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Teaching, Leading, and Social Justice
Rosanna Xia, Los Angeles Times
California State University’s board of trustees unanimously passed a resolution Wednesday encouraging leaders of the nation’s largest public university system and each of its 23 campuses to support and advocate for the continued protection of their 8,300 “Dreamer” students and hundreds more faculty and staff members. Chancellor Timothy P. White urged the trustees to take a public stand at their meeting in Long Beach. “This resolution … is a rare occurrence, but these are rare and unique circumstances,” he told them. “It’s something that we don’t normally do. But because of its importance, we decided to stand up.” Educational leaders nationwide have been pushing back since President Trump’s decision to phase out the Deferred Action for Childhood Arrivals program, or DACA, which has offered protection from deportation and the ability to work to young people who came into the country illegally as children, often called Dreamers.
Madeline Will, Education Week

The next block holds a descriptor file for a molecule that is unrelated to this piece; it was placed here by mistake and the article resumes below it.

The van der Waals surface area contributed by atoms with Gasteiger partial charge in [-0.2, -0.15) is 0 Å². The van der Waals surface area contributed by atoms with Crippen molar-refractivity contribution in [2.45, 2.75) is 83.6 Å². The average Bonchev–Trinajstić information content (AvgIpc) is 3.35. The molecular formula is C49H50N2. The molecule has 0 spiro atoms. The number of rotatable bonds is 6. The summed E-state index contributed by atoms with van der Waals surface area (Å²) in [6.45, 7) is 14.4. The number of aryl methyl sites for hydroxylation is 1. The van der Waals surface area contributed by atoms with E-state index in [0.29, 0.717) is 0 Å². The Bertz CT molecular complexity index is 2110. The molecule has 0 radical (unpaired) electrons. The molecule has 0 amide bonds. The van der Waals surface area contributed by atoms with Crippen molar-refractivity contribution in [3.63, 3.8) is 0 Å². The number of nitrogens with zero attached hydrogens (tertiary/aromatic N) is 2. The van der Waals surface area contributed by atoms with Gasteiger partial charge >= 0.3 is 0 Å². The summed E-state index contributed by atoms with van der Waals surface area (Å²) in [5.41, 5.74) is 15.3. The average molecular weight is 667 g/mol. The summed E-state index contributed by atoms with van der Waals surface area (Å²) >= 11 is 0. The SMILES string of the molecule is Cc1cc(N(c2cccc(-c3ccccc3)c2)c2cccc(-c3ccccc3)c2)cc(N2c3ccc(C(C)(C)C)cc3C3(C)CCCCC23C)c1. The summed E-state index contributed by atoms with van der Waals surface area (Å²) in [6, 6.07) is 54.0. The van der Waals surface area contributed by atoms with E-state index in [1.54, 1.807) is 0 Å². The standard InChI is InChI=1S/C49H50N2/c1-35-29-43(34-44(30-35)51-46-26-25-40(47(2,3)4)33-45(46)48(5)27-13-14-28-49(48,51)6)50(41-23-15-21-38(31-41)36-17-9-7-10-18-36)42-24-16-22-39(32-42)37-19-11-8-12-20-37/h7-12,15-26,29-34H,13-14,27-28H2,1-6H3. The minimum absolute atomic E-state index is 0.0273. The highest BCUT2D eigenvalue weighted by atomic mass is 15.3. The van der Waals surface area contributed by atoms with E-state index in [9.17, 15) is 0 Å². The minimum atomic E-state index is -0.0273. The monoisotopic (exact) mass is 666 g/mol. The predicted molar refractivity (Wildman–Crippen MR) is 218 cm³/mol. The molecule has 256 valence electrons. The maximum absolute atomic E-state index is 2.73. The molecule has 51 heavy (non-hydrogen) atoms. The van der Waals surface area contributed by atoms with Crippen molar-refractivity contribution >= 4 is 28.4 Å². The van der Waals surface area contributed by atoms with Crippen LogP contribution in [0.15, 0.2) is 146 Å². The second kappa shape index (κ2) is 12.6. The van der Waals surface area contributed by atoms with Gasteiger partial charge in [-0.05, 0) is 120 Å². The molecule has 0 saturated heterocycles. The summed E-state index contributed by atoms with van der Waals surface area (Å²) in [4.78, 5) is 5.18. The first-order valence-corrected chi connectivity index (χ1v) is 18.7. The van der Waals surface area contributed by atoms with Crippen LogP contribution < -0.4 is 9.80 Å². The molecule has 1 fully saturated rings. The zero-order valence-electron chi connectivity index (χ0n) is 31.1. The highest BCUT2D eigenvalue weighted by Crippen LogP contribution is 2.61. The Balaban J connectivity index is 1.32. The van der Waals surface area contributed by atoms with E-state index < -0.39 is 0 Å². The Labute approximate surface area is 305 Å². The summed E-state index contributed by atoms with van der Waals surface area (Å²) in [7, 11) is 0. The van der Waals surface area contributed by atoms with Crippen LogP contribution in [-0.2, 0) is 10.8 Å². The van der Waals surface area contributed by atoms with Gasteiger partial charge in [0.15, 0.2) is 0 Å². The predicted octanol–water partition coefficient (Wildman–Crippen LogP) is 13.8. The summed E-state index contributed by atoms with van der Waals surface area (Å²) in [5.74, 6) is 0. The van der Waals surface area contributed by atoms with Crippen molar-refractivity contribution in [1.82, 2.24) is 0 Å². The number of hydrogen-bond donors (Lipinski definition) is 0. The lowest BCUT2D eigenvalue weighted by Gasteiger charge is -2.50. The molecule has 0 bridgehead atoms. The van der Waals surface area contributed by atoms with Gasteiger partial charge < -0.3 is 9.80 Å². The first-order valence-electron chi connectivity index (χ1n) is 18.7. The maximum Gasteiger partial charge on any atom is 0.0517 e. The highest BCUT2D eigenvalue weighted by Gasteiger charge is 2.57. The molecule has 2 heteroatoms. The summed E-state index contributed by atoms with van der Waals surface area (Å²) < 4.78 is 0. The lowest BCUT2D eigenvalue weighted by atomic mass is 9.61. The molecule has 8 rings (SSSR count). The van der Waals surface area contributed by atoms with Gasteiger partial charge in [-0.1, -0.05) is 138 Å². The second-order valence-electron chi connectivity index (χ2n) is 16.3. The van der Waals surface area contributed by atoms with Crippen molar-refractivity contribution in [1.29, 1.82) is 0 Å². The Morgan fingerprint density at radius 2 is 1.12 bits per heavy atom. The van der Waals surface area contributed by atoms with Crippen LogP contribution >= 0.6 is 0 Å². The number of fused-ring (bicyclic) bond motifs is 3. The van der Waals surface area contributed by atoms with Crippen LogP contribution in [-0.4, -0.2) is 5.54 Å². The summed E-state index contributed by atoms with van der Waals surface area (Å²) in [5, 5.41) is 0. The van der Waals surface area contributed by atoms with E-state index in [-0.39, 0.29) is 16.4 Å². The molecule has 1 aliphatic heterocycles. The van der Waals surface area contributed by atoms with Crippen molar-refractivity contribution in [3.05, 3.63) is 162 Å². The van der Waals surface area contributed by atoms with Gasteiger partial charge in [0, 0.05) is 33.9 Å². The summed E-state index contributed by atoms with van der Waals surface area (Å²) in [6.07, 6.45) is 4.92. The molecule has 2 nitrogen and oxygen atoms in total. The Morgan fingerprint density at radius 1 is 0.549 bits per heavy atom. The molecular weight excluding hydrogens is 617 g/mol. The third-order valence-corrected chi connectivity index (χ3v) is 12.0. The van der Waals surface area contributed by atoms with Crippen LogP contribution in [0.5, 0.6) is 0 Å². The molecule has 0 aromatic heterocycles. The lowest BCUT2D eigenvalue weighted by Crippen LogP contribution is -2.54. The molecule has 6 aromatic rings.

Lately, it seems like a powerful man—from Hollywood to Capitol Hill and beyond—is being accused of sexual assault or harassment almost daily. (The New York Times has counted at least 20 high-profile men who have been accused of sexual misconduct since Oct. 5.) And millions of women, including celebrities and politicians, have joined the conversation by saying or posting #MeToo—meaning they have been affected by sexual harrassment or violence. How has this news trickled down into classrooms? Jason Jaffe, the social studies department chairman at Glenbard East High School in Illinois, teaches a current events class. The sexual assault allegations have come up multiple times during discussions about what’s in the news, he said. In an email, Jaffe said that he strongly believes teachers should engage with students on controversial topics. “Overall, I’ve been proud of the dignity and gravitas with which my students have conversed about the topics,” he said. “Some students expressed the idea that some women (and men) might be making accusations ‘for the sake of a paycheck.’ To that end, questions arose like, ‘Why didn’t they come forward sooner? Why (in the Louis C.K. news, specifically) didn’t the women just leave?’ Such questions have given us great opportunity to talk about explicit and implicit power dynamics in relationships, the cost of social stigma, and the value of strength in numbers in coming forward.”